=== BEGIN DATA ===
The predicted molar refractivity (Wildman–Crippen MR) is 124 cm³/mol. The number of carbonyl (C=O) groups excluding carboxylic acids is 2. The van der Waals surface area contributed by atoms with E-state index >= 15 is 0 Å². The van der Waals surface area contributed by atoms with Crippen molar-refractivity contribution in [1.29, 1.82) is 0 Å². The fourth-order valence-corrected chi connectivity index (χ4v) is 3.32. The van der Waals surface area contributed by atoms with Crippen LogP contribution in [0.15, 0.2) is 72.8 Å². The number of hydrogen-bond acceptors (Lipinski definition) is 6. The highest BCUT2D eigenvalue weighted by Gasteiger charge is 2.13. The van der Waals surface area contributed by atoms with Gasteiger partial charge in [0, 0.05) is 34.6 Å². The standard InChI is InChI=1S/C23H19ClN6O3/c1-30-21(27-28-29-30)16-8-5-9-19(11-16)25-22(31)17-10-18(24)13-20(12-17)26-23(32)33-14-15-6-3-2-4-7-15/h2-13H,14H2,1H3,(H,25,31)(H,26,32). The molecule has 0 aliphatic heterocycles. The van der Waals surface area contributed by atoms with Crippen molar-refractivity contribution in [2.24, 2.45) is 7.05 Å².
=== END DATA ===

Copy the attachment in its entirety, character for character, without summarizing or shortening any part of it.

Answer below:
The predicted molar refractivity (Wildman–Crippen MR) is 124 cm³/mol. The number of carbonyl (C=O) groups excluding carboxylic acids is 2. The van der Waals surface area contributed by atoms with E-state index >= 15 is 0 Å². The van der Waals surface area contributed by atoms with Crippen molar-refractivity contribution in [1.29, 1.82) is 0 Å². The fourth-order valence-corrected chi connectivity index (χ4v) is 3.32. The van der Waals surface area contributed by atoms with Crippen LogP contribution in [0.15, 0.2) is 72.8 Å². The number of hydrogen-bond acceptors (Lipinski definition) is 6. The highest BCUT2D eigenvalue weighted by Gasteiger charge is 2.13. The van der Waals surface area contributed by atoms with Gasteiger partial charge in [0, 0.05) is 34.6 Å². The standard InChI is InChI=1S/C23H19ClN6O3/c1-30-21(27-28-29-30)16-8-5-9-19(11-16)25-22(31)17-10-18(24)13-20(12-17)26-23(32)33-14-15-6-3-2-4-7-15/h2-13H,14H2,1H3,(H,25,31)(H,26,32). The molecule has 0 aliphatic heterocycles. The van der Waals surface area contributed by atoms with Crippen molar-refractivity contribution in [2.24, 2.45) is 7.05 Å².